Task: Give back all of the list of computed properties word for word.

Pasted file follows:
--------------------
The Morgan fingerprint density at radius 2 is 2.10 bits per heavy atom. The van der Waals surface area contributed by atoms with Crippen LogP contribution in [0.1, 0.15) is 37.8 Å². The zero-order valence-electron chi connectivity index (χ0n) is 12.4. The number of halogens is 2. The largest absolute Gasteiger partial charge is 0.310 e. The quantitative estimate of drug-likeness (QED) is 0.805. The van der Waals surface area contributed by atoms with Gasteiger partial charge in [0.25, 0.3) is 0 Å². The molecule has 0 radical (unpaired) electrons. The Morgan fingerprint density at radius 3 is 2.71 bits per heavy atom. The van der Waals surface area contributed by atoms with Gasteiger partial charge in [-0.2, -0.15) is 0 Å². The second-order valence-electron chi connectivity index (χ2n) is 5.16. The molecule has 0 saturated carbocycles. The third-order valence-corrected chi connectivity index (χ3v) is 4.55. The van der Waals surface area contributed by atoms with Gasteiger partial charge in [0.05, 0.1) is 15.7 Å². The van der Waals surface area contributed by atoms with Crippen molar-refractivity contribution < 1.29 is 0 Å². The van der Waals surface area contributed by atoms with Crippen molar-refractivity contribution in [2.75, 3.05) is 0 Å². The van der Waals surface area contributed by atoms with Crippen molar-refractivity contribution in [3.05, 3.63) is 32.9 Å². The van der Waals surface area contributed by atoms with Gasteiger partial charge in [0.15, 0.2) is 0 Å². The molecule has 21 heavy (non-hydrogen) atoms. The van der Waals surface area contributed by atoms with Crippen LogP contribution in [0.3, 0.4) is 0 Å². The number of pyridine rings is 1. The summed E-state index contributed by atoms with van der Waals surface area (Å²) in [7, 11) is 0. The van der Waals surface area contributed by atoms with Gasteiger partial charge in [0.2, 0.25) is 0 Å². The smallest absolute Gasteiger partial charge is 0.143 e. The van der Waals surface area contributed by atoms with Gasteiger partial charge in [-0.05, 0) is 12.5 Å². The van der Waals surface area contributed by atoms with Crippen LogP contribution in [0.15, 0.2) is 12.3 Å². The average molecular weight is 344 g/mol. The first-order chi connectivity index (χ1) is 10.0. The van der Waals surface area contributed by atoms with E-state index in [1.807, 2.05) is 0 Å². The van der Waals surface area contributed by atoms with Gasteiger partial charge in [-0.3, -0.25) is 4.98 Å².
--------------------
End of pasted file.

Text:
The Morgan fingerprint density at radius 2 is 2.10 bits per heavy atom. The van der Waals surface area contributed by atoms with Crippen LogP contribution in [0.1, 0.15) is 37.8 Å². The zero-order valence-electron chi connectivity index (χ0n) is 12.4. The number of halogens is 2. The largest absolute Gasteiger partial charge is 0.310 e. The quantitative estimate of drug-likeness (QED) is 0.805. The van der Waals surface area contributed by atoms with Gasteiger partial charge in [0.25, 0.3) is 0 Å². The molecule has 0 radical (unpaired) electrons. The Morgan fingerprint density at radius 3 is 2.71 bits per heavy atom. The van der Waals surface area contributed by atoms with Gasteiger partial charge in [-0.2, -0.15) is 0 Å². The second-order valence-electron chi connectivity index (χ2n) is 5.16. The molecule has 0 saturated carbocycles. The third-order valence-corrected chi connectivity index (χ3v) is 4.55. The van der Waals surface area contributed by atoms with Gasteiger partial charge in [0.05, 0.1) is 15.7 Å². The van der Waals surface area contributed by atoms with Crippen molar-refractivity contribution < 1.29 is 0 Å². The van der Waals surface area contributed by atoms with Crippen molar-refractivity contribution in [2.75, 3.05) is 0 Å². The van der Waals surface area contributed by atoms with Crippen molar-refractivity contribution in [3.05, 3.63) is 32.9 Å². The van der Waals surface area contributed by atoms with Gasteiger partial charge in [0.15, 0.2) is 0 Å². The molecule has 21 heavy (non-hydrogen) atoms. The van der Waals surface area contributed by atoms with Crippen LogP contribution in [0.3, 0.4) is 0 Å². The number of pyridine rings is 1. The summed E-state index contributed by atoms with van der Waals surface area (Å²) in [7, 11) is 0. The van der Waals surface area contributed by atoms with Gasteiger partial charge in [0.2, 0.25) is 0 Å². The smallest absolute Gasteiger partial charge is 0.143 e. The van der Waals surface area contributed by atoms with Gasteiger partial charge in [-0.05, 0) is 12.5 Å². The van der Waals surface area contributed by atoms with Crippen LogP contribution in [0.15, 0.2) is 12.3 Å². The average molecular weight is 344 g/mol. The first-order chi connectivity index (χ1) is 10.0. The van der Waals surface area contributed by atoms with E-state index in [1.807, 2.05) is 0 Å². The van der Waals surface area contributed by atoms with Gasteiger partial charge in [-0.3, -0.25) is 4.98 Å².